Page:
3) Invest in yourself
Isn’t it strange? In the corporate world you have annual reviews and ‘career counselling’ sessions, where you get scored and your pay rise and/or bonus depends on it. Yet, it’s all a game. The counselling often isn’t real advice, because your boss hasn’t been trained, and the scores can be arbitrary. When I was working for one tech company, they didn’t give us a bonus one year because our team didn’t make the numbers.
The next year, when we did, they said that our region, other countries, hadn’t made the numbers so no bones. At that point the bonus was fiction, and our perfomance scores were close to that, too.
Yet, as your own boss, your income TOTALLY depends on your performance. So, this is where it’s worth spending money each month to grab a business coach – someone skilled in coaching you AND solely focussed on you meeting your goals. My business coach has helped me draw in many of my contracts, as I’ve explored how to do a pitch with him, or whether and how I should write proposals. I never got that in the corporate world.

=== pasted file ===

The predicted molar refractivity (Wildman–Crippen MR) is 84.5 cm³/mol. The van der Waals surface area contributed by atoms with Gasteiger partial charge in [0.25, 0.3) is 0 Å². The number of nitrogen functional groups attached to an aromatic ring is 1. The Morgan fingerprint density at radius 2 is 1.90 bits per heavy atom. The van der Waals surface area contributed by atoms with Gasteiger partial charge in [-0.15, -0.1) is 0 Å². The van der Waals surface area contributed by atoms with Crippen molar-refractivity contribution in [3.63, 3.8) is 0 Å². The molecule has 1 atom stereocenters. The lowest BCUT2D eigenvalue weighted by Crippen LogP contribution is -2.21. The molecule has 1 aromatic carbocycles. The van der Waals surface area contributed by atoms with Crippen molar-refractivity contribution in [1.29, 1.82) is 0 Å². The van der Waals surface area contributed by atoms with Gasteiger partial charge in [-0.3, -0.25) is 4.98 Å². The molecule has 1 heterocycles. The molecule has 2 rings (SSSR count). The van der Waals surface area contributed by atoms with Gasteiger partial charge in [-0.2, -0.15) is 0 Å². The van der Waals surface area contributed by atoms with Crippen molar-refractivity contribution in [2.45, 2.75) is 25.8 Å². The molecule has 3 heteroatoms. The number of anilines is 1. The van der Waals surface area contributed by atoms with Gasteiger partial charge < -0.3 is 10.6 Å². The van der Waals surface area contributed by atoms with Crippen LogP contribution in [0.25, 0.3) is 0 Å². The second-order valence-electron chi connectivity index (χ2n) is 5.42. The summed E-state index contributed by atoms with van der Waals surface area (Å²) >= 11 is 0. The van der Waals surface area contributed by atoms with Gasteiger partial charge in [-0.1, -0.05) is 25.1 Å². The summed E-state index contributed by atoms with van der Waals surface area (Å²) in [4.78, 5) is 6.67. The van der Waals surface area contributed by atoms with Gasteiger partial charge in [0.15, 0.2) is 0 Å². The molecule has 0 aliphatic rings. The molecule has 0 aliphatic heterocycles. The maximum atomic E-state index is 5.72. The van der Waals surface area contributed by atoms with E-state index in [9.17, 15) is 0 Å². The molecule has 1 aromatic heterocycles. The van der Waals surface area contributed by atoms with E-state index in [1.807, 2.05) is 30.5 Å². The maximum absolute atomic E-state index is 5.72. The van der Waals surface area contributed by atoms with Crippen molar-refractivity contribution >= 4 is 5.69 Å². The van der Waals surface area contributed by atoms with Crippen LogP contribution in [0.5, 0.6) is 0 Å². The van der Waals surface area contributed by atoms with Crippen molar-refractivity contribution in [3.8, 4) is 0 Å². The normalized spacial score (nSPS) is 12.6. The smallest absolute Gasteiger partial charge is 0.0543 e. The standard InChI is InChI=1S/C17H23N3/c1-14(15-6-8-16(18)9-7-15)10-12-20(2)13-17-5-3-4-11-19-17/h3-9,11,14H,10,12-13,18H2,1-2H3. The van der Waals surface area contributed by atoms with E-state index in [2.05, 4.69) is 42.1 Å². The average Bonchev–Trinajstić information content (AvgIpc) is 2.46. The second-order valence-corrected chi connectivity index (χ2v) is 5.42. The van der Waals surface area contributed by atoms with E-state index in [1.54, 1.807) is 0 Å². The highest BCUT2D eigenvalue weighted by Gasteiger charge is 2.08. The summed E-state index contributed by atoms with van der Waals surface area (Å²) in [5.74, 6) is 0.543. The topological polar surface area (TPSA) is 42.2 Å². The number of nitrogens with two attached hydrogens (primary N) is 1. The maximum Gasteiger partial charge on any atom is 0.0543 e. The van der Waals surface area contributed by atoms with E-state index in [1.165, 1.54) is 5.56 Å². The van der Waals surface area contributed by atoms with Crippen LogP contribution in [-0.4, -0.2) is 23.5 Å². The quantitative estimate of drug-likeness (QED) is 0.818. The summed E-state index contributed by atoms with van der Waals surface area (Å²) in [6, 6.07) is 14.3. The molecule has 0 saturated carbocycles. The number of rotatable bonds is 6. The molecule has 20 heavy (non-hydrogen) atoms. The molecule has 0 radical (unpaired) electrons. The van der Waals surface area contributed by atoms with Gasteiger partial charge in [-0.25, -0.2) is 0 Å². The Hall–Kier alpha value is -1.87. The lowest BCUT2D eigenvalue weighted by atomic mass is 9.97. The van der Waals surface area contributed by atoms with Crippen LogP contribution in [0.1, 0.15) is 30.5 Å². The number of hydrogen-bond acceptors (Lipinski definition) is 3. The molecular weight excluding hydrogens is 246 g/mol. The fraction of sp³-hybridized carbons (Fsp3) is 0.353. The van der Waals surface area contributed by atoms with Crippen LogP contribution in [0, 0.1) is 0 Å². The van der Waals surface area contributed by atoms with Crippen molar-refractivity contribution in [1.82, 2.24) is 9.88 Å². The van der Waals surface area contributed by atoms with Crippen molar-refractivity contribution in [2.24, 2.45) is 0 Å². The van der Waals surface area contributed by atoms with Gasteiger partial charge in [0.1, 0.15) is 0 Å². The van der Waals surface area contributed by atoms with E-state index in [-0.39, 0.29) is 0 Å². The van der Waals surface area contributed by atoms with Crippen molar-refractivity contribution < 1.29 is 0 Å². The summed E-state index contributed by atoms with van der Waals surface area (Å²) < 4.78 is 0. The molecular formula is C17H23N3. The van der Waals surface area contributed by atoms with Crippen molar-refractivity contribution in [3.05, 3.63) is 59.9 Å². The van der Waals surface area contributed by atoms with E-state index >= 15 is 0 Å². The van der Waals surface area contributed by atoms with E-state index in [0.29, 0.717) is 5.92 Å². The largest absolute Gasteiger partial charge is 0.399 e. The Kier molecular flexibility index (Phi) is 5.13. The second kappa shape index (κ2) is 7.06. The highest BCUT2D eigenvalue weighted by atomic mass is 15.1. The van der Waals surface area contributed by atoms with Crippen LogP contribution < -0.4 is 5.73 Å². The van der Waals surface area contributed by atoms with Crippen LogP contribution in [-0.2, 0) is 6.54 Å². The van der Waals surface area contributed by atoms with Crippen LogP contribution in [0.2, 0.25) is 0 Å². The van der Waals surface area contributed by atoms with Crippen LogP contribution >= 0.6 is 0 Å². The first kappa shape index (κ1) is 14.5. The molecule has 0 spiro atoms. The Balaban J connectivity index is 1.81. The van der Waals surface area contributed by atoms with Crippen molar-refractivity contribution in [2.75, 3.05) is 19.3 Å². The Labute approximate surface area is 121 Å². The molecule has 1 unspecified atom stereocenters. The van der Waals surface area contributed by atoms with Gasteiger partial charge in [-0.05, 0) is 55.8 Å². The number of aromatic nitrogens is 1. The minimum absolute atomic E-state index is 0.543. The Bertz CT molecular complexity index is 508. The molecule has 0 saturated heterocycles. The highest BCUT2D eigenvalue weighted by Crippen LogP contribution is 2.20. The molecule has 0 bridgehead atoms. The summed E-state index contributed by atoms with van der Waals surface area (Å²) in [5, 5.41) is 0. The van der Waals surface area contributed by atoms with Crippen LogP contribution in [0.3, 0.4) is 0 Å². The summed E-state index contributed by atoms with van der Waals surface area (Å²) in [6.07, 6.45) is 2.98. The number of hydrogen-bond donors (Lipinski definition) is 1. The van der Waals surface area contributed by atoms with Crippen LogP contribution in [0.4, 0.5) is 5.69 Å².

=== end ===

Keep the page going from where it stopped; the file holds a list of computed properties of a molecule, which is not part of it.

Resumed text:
Thus, setting money aside to invest in a coach is a worthwhile investment, and just as important as paying an accountant or insurance but more practical to your personal needs.
4) Invest in your network
One of the biggest a-ha moments I had in moving to the portfolio world was to realise how many of my contacts were in one industry, but they weren’t the buyers of my future services. Suddenly I needed to tap my existing network and spend time building up new contacts.
You only have a finite number of evenings/hours to spend in networking so consider what networks to join and how much time to invest in them. I have found that very few of my new clients have come from direct networking, but by choosing 2-3 regular monthly events I have built up better knowledge of my target clients and can bring a wider range of stories to my prospects.
The second space for network is Linkedin. Do consider the LinkedIn Sales Navigator to seek out potential prospects that are connected to your existing network.
My first portfolio client came from a coffee with a client whom I hadn’t seen for 3 years just asking her how to get into this type of business. It then clicked for her, that my skills were just what her client needed, and that set the next 6 months of work.